Some military C-130s are also painted with the Saudia colors and are flown by Royal Saudi Air Force crews to support Saudi official activities in the region and Europe. Since 2017 two mobile escalators (TEC Hünert MFT 500-01[33]) travel with the King and transported by separate aircraft.

In 2021, the Saudi royal flight's single 747-400 registered as HZ-HM1 was painted in a new livery.[34]

As of January 2022, all the Saudi royal flight aircraft are going to be operated by a private company, that's why all aircraft are to be painted in another livery soon.

In-flight services[edit]

The inflight magazine of Saudia is called Ahlan Wasahlan (أهلاً وسهلاً "Hello and Welcome"). No alcoholic beverages[35] or pork are served on board in accordance with Islamic dietary laws. Its selected Airbus A320, Airbus A330-300 and Boeing 777-300ER aircraft are equipped with Wi-Fi and mobile network portability on board. Most aircraft also offer onboard specialized prayer areas and a recorded prayer is played prior to takeoff.[36]

Incidents and accidents[edit]

  • On 25 September 1959, a Saudia Douglas DC-4/C-54A-5-DO (registration HZ-AAF), performed a belly landing shortly after take-off from the old Jeddah Airport. The cause of the accident was gust locks not deactivated by the mechanic, followed by a stall. All 67 passengers and 5 crew survived.[37]
  • On 9 February 1968, a Douglas C-47 (reg. HZ-AAE) was damaged beyond economic repair at an unknown location.[38]
  • On 10 November 1970, a Douglas DC-3 on a flight from Amman Civil Airport, Jordan to King Khalid International Airport, Riyadh, Saudi Arabia was hijacked and diverted to Damascus Airport, Syria.[39]
  • On 11 July 1972, a Douglas C-47B (reg. HZ-AAK) was damaged beyond economic repair in an accident at Tabuk Airport.[40]
  • On 2 January 1976, Saudia Flight 5130, a McDonnell Douglas DC-10-30CF, leased from ONA undershot the runway at Istanbul, Turkey, crash landed, tearing off the #1 engine and causing the left wing to catch fire. All passengers and crew evacuated safely. The aircraft was written off.[41]
  • On 19 August 1980, Saudia Flight 163, a Lockheed L-1011-200 TriStar (HZ-AHK), operating Karachi-Riyadh-Jeddah, was completely destroyed by fire at Riyadh airport with the loss of all 301 people on board due to delays in evacuating the aircraft.[42] This was the deadliest accident experienced by Saudia until 312 were killed in the loss of Flight 763 over 16 years later.
  • On 22 December 1980, Saudia Flight 162, a Lockheed L-1011-200 TriStar, operating Dhahran to Karachi, experienced an explosive decompression, penetrating the passenger cabin. The hole sucked out two passengers and depressurized the cabin.[43]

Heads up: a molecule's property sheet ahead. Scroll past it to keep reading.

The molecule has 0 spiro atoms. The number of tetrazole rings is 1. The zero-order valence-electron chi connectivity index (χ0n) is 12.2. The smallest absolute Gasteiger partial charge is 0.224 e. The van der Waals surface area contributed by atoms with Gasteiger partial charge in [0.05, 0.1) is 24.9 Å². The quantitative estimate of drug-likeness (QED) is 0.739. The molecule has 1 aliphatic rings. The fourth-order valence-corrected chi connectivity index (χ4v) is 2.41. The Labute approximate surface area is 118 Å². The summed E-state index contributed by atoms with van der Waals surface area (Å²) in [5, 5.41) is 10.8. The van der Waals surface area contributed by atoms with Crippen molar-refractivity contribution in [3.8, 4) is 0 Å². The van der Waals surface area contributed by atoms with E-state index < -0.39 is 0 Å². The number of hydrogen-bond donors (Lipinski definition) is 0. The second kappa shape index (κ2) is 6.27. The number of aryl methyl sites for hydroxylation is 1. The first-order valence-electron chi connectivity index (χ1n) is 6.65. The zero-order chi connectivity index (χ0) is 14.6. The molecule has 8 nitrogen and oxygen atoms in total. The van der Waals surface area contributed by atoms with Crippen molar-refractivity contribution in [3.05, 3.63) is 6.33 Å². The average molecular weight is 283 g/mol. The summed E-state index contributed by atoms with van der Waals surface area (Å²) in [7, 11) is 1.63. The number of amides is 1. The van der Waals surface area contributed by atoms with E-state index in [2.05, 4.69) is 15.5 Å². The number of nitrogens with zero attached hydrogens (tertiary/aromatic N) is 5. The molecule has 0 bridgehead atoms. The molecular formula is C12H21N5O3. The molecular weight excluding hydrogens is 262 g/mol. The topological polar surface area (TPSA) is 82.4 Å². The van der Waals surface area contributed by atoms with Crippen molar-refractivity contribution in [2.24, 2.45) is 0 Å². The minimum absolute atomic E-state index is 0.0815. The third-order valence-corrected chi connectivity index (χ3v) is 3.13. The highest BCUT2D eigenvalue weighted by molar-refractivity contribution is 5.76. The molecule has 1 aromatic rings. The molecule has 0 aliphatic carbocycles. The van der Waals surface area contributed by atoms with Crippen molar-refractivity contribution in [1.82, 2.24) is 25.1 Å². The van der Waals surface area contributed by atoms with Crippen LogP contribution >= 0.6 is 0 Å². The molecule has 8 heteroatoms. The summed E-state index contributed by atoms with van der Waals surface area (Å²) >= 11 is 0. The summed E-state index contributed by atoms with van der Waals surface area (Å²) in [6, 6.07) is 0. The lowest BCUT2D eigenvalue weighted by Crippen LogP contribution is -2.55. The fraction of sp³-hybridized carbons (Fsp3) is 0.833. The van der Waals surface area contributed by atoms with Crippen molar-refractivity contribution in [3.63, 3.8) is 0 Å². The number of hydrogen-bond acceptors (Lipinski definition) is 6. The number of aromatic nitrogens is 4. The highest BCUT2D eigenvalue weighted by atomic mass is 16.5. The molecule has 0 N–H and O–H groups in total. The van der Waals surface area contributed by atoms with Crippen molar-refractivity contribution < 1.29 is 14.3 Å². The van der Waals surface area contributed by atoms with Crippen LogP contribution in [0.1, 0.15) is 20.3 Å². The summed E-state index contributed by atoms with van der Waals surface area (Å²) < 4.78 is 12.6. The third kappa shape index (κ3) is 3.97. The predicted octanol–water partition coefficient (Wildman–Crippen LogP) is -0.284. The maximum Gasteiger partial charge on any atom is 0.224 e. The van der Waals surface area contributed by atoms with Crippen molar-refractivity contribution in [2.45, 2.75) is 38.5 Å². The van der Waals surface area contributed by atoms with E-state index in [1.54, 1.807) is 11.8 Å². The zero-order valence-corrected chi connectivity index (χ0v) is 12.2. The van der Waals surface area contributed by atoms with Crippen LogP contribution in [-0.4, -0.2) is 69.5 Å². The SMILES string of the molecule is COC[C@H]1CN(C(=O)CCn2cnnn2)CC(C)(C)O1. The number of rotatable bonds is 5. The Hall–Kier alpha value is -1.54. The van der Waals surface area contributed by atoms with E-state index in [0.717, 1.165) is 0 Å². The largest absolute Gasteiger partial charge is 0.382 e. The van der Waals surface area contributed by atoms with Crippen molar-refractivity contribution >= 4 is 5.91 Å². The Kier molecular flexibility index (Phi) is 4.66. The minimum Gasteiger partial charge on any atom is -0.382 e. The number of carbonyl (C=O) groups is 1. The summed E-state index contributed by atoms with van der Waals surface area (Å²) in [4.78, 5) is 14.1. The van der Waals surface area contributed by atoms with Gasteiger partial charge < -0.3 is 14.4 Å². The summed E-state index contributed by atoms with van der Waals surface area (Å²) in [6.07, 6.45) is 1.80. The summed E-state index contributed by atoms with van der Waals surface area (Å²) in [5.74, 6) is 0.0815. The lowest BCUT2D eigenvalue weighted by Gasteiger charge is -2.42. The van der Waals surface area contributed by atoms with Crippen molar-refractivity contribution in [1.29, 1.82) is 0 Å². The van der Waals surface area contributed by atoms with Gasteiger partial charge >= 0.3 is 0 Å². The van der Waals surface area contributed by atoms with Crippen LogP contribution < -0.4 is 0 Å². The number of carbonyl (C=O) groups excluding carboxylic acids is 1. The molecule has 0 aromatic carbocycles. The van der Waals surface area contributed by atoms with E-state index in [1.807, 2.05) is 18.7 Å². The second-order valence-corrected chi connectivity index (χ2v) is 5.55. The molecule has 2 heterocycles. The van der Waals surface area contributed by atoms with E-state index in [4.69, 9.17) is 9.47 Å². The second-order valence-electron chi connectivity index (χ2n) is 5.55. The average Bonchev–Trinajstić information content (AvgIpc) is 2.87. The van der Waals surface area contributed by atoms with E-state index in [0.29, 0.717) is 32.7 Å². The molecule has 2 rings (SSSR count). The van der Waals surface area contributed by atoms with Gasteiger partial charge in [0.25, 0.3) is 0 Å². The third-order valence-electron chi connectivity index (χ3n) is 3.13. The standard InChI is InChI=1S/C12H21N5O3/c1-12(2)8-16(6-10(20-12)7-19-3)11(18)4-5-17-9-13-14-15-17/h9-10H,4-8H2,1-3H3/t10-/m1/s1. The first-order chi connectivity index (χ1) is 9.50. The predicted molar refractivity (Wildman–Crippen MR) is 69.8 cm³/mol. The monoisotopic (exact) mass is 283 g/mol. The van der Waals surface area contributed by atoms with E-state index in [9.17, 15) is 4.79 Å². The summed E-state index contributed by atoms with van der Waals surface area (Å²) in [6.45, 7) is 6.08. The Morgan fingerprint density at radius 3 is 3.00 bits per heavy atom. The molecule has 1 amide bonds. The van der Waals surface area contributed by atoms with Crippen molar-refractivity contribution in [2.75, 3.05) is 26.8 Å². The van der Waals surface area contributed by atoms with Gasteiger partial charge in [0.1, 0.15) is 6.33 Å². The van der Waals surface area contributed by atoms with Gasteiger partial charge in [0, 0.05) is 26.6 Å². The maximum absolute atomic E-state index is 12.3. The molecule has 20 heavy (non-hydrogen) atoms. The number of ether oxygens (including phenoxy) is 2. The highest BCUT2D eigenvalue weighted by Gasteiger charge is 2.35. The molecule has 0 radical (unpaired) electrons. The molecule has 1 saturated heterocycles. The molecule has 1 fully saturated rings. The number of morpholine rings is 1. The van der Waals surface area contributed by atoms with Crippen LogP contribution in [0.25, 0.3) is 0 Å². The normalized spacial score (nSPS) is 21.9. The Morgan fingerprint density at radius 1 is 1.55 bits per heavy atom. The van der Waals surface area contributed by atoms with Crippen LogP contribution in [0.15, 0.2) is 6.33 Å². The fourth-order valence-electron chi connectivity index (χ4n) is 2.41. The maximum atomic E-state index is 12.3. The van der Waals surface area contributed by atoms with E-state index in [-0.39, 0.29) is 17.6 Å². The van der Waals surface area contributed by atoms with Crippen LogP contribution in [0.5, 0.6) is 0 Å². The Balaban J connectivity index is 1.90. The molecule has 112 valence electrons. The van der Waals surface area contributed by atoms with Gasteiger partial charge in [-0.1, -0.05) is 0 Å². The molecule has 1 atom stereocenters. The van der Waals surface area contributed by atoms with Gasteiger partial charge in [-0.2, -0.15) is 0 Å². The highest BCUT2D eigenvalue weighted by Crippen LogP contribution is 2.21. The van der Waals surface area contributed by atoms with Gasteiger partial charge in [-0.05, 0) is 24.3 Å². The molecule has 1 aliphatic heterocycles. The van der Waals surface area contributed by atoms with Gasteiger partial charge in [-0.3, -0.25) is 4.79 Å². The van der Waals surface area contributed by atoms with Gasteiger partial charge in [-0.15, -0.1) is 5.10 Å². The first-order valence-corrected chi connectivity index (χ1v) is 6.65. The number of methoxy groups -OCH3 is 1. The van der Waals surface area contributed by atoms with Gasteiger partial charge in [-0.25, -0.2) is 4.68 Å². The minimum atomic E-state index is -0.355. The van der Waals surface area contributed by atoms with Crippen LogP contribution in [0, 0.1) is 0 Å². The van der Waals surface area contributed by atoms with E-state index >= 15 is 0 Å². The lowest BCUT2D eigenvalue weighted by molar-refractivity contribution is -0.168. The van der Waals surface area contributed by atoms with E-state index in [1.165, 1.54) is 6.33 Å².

• On 5 April 1984, a Saudia Lockheed L-1011 TriStar on final approach to Damascus from Jeddah was hijacked by a Syrian national. The hijacker demanded to be taken to Istanbul, Turkey but changed his mind and requested to go to Stockholm, Sweden. After landing in Istanbul to refuel, the hijacker was arrested after the pilot pushed him out of the emergency exit.[44]
  • On 12 November 1996, a Saudia Boeing 747-100B (HZ-AIH), operating flight 763, was involved in the 1996 Charkhi Dadri mid-air collision. The aircraft was on its way from New Delhi, India, to Dhahran, Saudi Arabia when a Kazakhstan Airlines Ilyushin Il-76 (UN-76435) collided with it over the village of Charkhi Dadri, some miles west of New Delhi. Flight 763 was carrying 312 people, all of whom, along with 37 more on the Kazakh aircraft, died, for a grand total of 349 fatalities.[45][46] The loss of Flight 763 alone remains Saudia's worst accident in terms of fatalities. The accident overall also remains the world's deadliest mid-air collision.
  • On 14, October 2000, Saudia Flight 115,[47] flying from Jeddah to London was hijacked en route by two men who claimed they were armed with explosives. The hijackers commandeered the Boeing 777-200ER (HZ-AKH) to Baghdad, Iraq, where all 90 passengers and 15 crew members were safely released. The two hijackers, identified as Lieutenant Faisal Naji Hamoud Al-Bilawi and First Lieutenant Ayesh Ali Hussein Al-Fareedi,[48] both Saudi citizens, were arrested and later extradited to Saudi Arabia in 2003.[49][50]
  • On 23 August 2001, at Kuala Lumpur International Airport, Malaysia, a Boeing 747-300 (reg. HZ-AIO) suffered nose damage as it entered a monsoon drainage ditch while it was being taxied by maintenance staff from the hangar to the gate before a return flight to Saudi Arabia. None of the six crew members on board at the time were injured, but the aircraft was written off.[51][52]
  • On 8 September 2005, a Boeing 747 traveling from Colombo to Jeddah, carrying mostly Sri Lankan nationals to take up employment in the Kingdom, received a false alarm claiming that a bomb had been planted on board. The aircraft returned to Colombo. During the evacuation, there was a passenger stampede in the wake of which one Sri Lankan woman died, 62 were injured, and 17 were hospitalized. The aircraft had taken on a load of 420 passengers in Colombo.[53] According to the Civil Aviation Authority of Sri Lanka, the probable cause was a "Breakdown of timely and effective communication amongst Aerodrome Controller and Ground Handling (SriLankan Airlines) personnel had prevented a timely dispatch of the stepladders to the aircraft to deplane the passengers in a timely manner, which resulted in the Pilot-In-Command to order an emergency evacuation of the passengers through slides after being alarmed by the bomb threat."[54]
  • On 25 May 2008, an Air Atlanta Icelandic aircraft operating for Saudia as Flight 810 (TF-ARS) from Prince Mohammad Bin Abdulaziz Airport, Madinah made an unscheduled landing at Zia International Airport (now Shahjalal International Airport), Dhaka. During the roll the tower controller reported that he saw a fire on the right hand wing. Upon vacating the runway, the crew received a fire indication for engine number three. The fire extinguisher was activated and all engines were shut down. The aircraft, a Boeing 747-357, which was damaged beyond repair, was successfully evacuated.[55] Only minor injuries were incurred.[56] Investigations revealed a fuel leak where the fuel enters the front spar for engine number three.[55]